ReLive project – a thought-driven exoskeleton for stroke survivors
Nazarbayev University scientists, together with doctors, have developed a rehabilitation program for stroke survivors. The program includes the use of an exoskeleton, which is controlled by thoughts – the device reads brain signals.
The founders of the project, are Nazarbayev University professor Prashant Jamwal and NU Data Science Ph.D. student in Beibit Abdikenov. In total, the team consists of 18 people – a neurophysiologist, neurologist, physiologist, electronics specialists, mechanics, roboticist, machine developers, artificial intelligence experts, and programmers.
The project was named ReLive. The developers were supported by NURIS (Nazarbayev University Risk-taking Inspiration Synergy) – a program to support startups and business ideas at an early stage of development.
The aim of the project is to build an affordable gait rehabilitation robotic system which shall be used for robot assisted physiotherapy. This therapy shall be administered to stroke survivors, who have disabilities after surviving stroke.
The proposed gait robot is innovative in terms of its design and control architectures. The lightweight robot design provides naturalistic motions owing to additional degrees of freedom and is cost effective due to the use of air muscle actuators in place of expensive motors. Equipped with an ‘assist-as-needed’ control approach, the robot intelligently provides adaptive robotic assistance depending on the patient’s disability levels.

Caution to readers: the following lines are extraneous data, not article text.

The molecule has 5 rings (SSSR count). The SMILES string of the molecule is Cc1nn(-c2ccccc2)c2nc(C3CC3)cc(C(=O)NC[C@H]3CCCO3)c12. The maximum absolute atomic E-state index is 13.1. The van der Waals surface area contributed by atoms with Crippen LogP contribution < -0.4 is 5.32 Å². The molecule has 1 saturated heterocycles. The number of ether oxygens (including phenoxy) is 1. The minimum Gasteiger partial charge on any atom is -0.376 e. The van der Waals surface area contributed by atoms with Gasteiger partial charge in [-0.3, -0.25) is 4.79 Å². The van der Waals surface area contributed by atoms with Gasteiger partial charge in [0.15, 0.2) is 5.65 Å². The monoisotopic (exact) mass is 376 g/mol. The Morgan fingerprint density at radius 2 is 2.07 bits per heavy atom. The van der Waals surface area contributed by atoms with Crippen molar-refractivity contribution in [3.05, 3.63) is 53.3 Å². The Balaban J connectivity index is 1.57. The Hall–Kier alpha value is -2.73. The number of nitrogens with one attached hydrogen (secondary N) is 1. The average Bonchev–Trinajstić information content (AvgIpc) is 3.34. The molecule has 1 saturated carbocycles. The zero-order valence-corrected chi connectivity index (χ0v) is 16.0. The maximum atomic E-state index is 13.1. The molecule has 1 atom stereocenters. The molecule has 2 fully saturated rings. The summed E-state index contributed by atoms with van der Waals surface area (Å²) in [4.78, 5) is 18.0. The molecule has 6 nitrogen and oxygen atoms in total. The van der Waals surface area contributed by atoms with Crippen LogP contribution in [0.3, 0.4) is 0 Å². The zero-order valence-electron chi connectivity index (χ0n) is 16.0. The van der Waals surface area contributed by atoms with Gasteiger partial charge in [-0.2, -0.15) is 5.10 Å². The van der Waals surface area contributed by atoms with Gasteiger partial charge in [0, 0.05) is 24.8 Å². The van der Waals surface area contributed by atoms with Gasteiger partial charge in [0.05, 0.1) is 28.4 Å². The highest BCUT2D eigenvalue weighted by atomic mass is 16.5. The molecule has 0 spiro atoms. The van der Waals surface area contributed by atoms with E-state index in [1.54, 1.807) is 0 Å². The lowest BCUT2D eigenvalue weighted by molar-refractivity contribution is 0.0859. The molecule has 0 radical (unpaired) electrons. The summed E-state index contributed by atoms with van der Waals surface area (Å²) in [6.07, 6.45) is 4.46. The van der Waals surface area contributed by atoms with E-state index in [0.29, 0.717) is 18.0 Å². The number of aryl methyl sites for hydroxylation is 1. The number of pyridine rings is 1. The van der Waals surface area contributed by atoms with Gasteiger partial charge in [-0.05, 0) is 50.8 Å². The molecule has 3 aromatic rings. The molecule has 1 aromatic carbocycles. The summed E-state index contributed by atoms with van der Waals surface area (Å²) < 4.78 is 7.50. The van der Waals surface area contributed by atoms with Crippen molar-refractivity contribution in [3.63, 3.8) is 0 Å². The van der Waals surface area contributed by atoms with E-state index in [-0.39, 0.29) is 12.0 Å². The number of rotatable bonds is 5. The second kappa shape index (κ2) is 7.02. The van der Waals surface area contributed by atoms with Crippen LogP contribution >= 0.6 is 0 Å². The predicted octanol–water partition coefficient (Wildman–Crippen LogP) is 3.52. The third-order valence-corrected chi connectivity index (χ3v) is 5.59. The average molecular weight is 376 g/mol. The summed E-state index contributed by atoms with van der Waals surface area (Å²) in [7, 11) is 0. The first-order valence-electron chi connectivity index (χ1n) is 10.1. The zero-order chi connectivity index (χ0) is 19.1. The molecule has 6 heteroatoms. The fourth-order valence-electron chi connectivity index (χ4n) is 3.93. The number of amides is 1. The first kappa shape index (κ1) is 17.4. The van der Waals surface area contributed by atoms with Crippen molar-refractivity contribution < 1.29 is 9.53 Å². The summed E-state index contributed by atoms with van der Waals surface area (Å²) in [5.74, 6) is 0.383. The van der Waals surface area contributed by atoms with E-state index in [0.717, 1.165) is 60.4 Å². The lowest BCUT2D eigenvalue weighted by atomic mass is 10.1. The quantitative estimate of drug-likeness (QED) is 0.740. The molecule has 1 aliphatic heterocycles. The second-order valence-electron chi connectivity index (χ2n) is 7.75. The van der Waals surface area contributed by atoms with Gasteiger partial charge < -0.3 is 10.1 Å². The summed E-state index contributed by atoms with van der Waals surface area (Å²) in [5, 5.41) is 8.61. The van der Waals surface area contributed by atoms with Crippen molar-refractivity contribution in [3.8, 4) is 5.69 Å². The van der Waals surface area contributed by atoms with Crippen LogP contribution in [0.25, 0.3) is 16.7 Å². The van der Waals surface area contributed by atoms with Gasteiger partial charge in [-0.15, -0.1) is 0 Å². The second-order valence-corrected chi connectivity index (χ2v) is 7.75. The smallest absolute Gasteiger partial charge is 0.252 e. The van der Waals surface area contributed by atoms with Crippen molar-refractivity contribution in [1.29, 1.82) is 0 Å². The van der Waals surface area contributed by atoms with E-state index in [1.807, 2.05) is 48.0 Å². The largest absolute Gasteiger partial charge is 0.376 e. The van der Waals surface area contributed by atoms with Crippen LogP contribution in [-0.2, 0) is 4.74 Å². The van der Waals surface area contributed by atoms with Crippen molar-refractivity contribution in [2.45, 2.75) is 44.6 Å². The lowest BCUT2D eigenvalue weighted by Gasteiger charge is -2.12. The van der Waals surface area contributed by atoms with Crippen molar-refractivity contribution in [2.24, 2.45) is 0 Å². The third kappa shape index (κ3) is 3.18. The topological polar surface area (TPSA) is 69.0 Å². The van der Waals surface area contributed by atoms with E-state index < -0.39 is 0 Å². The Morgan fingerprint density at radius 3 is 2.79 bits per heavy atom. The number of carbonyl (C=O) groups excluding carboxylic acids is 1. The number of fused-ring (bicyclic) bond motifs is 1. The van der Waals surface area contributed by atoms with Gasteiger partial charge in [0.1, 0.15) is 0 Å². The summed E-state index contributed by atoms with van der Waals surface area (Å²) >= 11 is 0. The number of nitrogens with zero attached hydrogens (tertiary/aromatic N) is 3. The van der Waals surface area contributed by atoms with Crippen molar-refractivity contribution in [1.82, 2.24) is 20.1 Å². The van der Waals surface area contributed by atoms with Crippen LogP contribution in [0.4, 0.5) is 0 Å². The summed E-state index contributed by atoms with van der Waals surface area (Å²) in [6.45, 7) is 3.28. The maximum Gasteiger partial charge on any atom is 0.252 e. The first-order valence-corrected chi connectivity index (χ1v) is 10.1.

Employing a graphic user interface, two-way communication between the therapist and the robot can be established. The therapist can evaluate treatment efficacy by analyzing muscle activation signals from the gait robot and can alter treatment modes in real-time. Initially, the gait robot shall be sold to the hospitals in Kazakhstan through the Ministry of Healthcare and later it will be exported to central Asian and other developing countries.
On most devices of this kind, the trajectory of movement is set initially. And the project team is trying to teach artificial intelligence to read brain signals and transmit them to the exoskeleton. The researchers have own algorithm for signal recognition. In fact, a patient can mentally control the exoskeleton. In this case, the neural network is trained and improved with each use. The more data it has, the better it will work.
Special sensors read the strength of the hand through the mind– is it possible for the patient to move it or not.
If a person can move his hand himself, the robot does not help him, it will just support. If a person cannot move, the sensors detect it, the exoskeleton understands this and connects the brain signal recognition algorithm. A patient can tell the program:” Raise your hand. ” but as soon as the hand itself can move; it will switch off the robot again.
The rehabilitation program is designed for a month, but the doctor will set the actual duration of the treatment protocol.
The project is already done, but scientists have to test the system. The tests are scheduled for next year.